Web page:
Reflections On Anti-Abortion Protest Held In Front of Arch Street
At Arch Street UMC, located in the heart of Center City Philadelphia, there’s no such thing as a “typical” Sunday. Even so, from time to time there are days that stand out. This past Sunday, July 19th, was one such occasion. From 9:30am to 11:30am, Arch Street was the target of an anti-abortion protest by a group of about a dozen or so people from the Abolitionist Society of Philadelphia (not to be confused with the Pennsylvania Abolition Society). Stated intentions and horrifying photoshopped posters notwithstanding, the true nature of the group seemed to be one of generalized Christian extremism. During the days leading up to the protest, many of us had wondered why they chose to bestow this perverse honor on us, but in the end it appears that there was little reason. One woman I spoke with didn’t know anything at all about Arch Street’s history or recent activism. They were just targeting the United Methodist Church generally and we happened to be the most convenient local congregation.
It’s difficult to make much sense of what happened here. For one thing, Arch Street doesn’t give any sort of reproductive rights litmus test to its members, so I can’t authoritatively say where the congregation “stands.” However, it does seem to be the case that many of us acknowledge both the grim solemnity of abortion and its absolutely critical role in safeguarding health and justice. But the protesters didn’t know or care about any of this. We were just a pretty backdrop for their Instagram photos. So what other takeaways could there be? I have a few personal thoughts:
- Threats, intimidation, violence, and fearmongering don’t have a place in God’s kin-dom. Does this really need elaboration? Let’s be honest—each one of us has a God-given talent at smelling plain-old hate from a mile a way. It doesn’t matter if somebody’s foaming at the mouth about Jesus or the return policy at Macy’s, we can all tell what’s going on. If you need or want people to feel scared or disgusted, then you’re the one in the wrong.
- What you do find in God’s kin-dom is community and diversity. It was really inspiring to see the many ways that Arch Streeters and our guests approached the situation. Members of the San Carlos Apache tribe were our guests for the morning, on their way to a rally in Washington, DC to defend their sacred lands from copper mining. They shared some interesting observations about the protestor’s offensive tactics, their ignorance of history—rejecting the protestor’s comparison of abortion to genocide as disrespectful to the 100 million native people in the Americas killed by European violence and disease—and the intersectionality of race and power structures. We also had members and friends draw parallels with our church’s exclusion of LGBTQ people. Others were moved to share thoughts about our society’s relationship with healthcare and science. It was inspiring to see our community doing what it does best: being a diverse and thriving body caring for each other.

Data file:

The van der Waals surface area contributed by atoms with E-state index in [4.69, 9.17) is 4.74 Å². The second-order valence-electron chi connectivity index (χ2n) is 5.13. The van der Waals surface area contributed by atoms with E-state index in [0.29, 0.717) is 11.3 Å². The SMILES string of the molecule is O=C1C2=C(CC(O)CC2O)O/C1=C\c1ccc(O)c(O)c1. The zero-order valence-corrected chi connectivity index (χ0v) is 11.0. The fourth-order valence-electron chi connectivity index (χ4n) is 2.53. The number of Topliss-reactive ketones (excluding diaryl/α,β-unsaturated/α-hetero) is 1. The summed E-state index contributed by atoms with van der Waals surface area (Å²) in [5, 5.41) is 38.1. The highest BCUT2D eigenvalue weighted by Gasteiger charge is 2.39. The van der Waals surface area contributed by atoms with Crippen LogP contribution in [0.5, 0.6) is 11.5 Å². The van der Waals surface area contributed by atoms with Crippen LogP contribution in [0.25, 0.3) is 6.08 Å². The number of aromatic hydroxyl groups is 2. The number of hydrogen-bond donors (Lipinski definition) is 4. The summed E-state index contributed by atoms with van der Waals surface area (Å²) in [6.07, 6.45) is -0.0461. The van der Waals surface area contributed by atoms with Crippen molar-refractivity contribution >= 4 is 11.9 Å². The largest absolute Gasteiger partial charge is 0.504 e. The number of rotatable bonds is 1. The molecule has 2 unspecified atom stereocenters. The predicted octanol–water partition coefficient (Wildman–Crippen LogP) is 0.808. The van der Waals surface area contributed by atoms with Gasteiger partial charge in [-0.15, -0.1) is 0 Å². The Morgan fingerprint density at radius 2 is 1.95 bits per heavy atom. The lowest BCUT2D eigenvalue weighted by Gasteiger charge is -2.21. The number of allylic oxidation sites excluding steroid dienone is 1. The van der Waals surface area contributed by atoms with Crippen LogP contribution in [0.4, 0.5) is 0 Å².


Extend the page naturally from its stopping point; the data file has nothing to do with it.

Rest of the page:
- Righteous anger can be toxic when ingested in large quantities. Just like life-saving medicines, it’s crucial to get the dosage right. When we see injustice in our society and in our own church, it is appropriate to feel and express righteous anger. We are called to put the last first and to lift up the downtrodden, and anger is an important tool in that process. But righteous anger can also clearly be misguided. It must always be accompanied by humility and self-examination, and it must not be taken on for longer than necessary. These protesters were so consumed by anger, presumably for so long, that they came to a point of rationalizing indiscriminate harassment. Any attempts at conversation with them were quickly met with bizarre, unwarranted personal attacks. We who call ourselves progressive Christians must learn from their mistakes and always guard ourselves against the pressures to generalize and dehumanize, to be rigid and inflexible.
In the end, I think my wife, Jennifer, put it best when she said we should just think of the day’s events in much the same way that we think of natural disasters: sometimes unfortunate things like this just happen. This group was so small and extreme that there’s little that can be done about it. My hope is merely that on this and all other occasions, joyful or sad, we may come to see ourselves more clearly through others and move a little further in the right direction.
By Philip Gressman